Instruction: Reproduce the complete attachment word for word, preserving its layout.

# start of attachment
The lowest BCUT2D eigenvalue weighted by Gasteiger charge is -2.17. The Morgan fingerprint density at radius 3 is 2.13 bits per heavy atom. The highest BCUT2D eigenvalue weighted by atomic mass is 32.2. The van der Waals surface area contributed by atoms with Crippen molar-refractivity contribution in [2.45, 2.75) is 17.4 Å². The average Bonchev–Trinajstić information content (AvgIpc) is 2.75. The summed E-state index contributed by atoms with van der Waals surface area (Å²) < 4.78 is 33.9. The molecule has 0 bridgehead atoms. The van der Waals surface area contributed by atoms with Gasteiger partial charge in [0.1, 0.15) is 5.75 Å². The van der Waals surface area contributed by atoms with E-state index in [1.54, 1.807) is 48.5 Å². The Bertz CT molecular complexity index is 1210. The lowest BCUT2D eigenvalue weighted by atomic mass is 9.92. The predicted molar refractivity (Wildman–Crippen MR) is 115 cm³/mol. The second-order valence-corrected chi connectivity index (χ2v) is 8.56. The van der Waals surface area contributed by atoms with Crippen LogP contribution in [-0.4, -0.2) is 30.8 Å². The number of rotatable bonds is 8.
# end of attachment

The lowest BCUT2D eigenvalue weighted by Gasteiger charge is -2.17. The Morgan fingerprint density at radius 3 is 2.13 bits per heavy atom. The highest BCUT2D eigenvalue weighted by atomic mass is 32.2. The van der Waals surface area contributed by atoms with Crippen molar-refractivity contribution in [2.45, 2.75) is 17.4 Å². The average Bonchev–Trinajstić information content (AvgIpc) is 2.75. The summed E-state index contributed by atoms with van der Waals surface area (Å²) < 4.78 is 33.9. The molecule has 0 bridgehead atoms. The van der Waals surface area contributed by atoms with Gasteiger partial charge in [0.1, 0.15) is 5.75 Å². The van der Waals surface area contributed by atoms with E-state index in [1.54, 1.807) is 48.5 Å². The Bertz CT molecular complexity index is 1210. The lowest BCUT2D eigenvalue weighted by atomic mass is 9.92. The predicted molar refractivity (Wildman–Crippen MR) is 115 cm³/mol. The second-order valence-corrected chi connectivity index (χ2v) is 8.56. The van der Waals surface area contributed by atoms with Crippen LogP contribution in [-0.4, -0.2) is 30.8 Å². The number of rotatable bonds is 8.